The Second Coming of Ron Paul
Posted by PintofStout on January 7, 2008
Then I saw heaven open, and I saw a white horse! The One who rode him is called `One who can be Trusted’ and `The True One’. He punishes and makes war in the right way.
His eyes were like a flame of fire. On his head were many crowns. He had a name written on him, but no man knew what it was but he himself.
In libertarian circles, debate and invective have been swirling in recent months based on differing opinions of Republican presidential candidate Ron Paul, a multi-term Congressman from Texas. Why is a Republican candidate drawing the attention of libertarians (and party Libertarians)? One direct answer to that question could indeed be that it is the second coming of Mr. Paul – he ran for president in 1988 under the Libertarian Party banner. A more general answer is the focus of many mainstream libertarians recently on fiscal and entitlement policy; which, if the eyes are squinted just right, looks sort of, maybe, like the Republican Party – or their supposed platform, anyway. Mr. Paul’s governing philosophy is refreshing (compared to other choices) in certain (not all) areas of policy-making to libertarians (like hanging out with ugly and dumb people to make one’s self look better or feel smarter by comparison), but does this deserve the reverence and fanaticism some of his followers are overcome with; fanaticism strong enough for previously-avowed anarchists to attempt to confiscate the non-believing heretics’ libertarian credential cards?
Personally, I don’t care to involve myself in the debate beyond stating my reasons for not entering. If I thought the debate a productive use of my time and effort at personal liberty, then beyond simply engaging in the “To-Paul-or-Not-To-Paul” debate, I’d be actively campaigning or engaging myself in the political system. But, since I don’t find electoral politics a workable strategy, neither this election nor the debate about whom to vote for or otherwise support is cogent to me. Not supporting Ron Paul with my vote in no way indicates that I do not desire to have less government or that I refuse to acknowledge the benefits of anything less than the total absence of a coercive state.
Imagine a large band of travelers who come upon a swollen, raging river that must be crossed. One faction of the group wants to take the shortest possible route and wades right into the currents in an attempt to swim directly across the river. Chances are they’ll make it part of the way before being swallowed by the water, dropping out of site and drowning or being swept so far downstream of where they started that they become lost and permanently separated. Another group finds a small row boat with many holes and wants to pile in and try to ford this angry river. They may make it part of the way before the boat, being over-loaded and structurally unsound, fills with water and they, too, become a permanent part of the river or end up like the swimmers, though visible for much longer. The last group decides that dealing with the river is a losing game and so walk the bank searching for the smallest crossing in which to construct a bridge and bypass the river altogether.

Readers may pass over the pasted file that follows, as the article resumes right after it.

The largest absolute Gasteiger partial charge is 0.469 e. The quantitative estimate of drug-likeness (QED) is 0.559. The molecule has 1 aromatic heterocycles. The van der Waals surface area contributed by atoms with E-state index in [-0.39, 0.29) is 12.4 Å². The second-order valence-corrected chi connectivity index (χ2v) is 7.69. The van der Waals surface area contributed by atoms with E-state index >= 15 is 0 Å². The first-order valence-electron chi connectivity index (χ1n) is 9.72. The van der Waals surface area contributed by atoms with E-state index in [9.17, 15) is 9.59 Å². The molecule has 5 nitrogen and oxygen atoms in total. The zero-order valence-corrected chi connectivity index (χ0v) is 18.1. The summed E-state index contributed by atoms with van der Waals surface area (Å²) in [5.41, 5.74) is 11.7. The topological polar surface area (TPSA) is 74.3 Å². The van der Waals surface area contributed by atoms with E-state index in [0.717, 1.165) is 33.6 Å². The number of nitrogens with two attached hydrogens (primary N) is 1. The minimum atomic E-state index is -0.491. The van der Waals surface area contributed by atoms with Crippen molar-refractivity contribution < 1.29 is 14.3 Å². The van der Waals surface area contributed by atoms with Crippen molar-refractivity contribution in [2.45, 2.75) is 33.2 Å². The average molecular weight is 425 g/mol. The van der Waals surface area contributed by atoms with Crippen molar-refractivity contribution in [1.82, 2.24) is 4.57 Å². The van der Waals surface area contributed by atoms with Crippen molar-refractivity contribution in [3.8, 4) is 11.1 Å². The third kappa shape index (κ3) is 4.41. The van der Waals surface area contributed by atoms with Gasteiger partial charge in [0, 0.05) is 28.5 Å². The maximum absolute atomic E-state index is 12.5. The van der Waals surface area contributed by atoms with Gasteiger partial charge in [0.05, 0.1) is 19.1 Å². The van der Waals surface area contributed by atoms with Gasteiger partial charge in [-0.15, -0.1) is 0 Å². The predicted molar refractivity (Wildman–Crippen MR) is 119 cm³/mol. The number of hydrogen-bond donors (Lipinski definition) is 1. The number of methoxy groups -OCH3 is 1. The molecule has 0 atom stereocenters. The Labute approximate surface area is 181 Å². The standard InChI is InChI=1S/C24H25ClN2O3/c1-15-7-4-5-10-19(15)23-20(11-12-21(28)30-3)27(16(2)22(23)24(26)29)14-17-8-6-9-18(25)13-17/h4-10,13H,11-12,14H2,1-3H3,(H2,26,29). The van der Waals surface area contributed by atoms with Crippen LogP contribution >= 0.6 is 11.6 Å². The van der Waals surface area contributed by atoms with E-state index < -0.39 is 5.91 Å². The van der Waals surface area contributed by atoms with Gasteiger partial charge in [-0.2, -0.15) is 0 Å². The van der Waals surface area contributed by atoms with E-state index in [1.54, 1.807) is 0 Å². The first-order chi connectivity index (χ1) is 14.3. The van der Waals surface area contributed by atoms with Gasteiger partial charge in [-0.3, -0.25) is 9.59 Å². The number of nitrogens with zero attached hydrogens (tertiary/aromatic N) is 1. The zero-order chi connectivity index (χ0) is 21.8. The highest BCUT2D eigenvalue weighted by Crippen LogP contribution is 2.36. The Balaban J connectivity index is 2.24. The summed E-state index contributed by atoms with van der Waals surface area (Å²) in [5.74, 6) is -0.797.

All the travelers wanted to reach the same place, but they simply disagreed with the best method. The swimmers, being like revolutionaries, lose many lives, and those surviving rarely finish where they intended, becoming something of slightly different flavor and sometimes worse than what they rebelled against. The boaters, which rhymes with voters, are those who wish to cling to some vessel to carry them to their destination. Strangely, when the boaters realize the vessel has become part of the river, they are still adamant that it was better to had made it only part way because they are still closer to the other shore. I jumped off the boat rather close to the shore (Badnarik ’04 didn’t make it very far into the river) and have joined the bridge builders. I can still hear the water squishing in my shoes.
Like all observers in this band of travelers, I stand upon the shore and root for every single one of us to make the other shore. I’ll root for the swimmers and I’ll root for the boaters. But when these groups succumb to the river, it is asking for the same fate to try and go in after them.
Currently, the Ron Paul vessel looks promising; especially to those whose lust for the other shore has blinded them to the holes in the boat and the nature of the river itself. Unless Ron Paul can walk on water, it looks like they’ll all go down in the flood. I just hope they can remember where they were going if they ever reach the other shore.
This entry was posted on January 7, 2008 at 5:05 pm and is filed under Agorism, Left Libertarian, Philosophy & Politics, Voting. Tagged: anarchy, elections, metaphor, Ron Paul. You can follow any responses to this entry through the RSS 2.0 feed. You can leave a response, or trackback from your own site.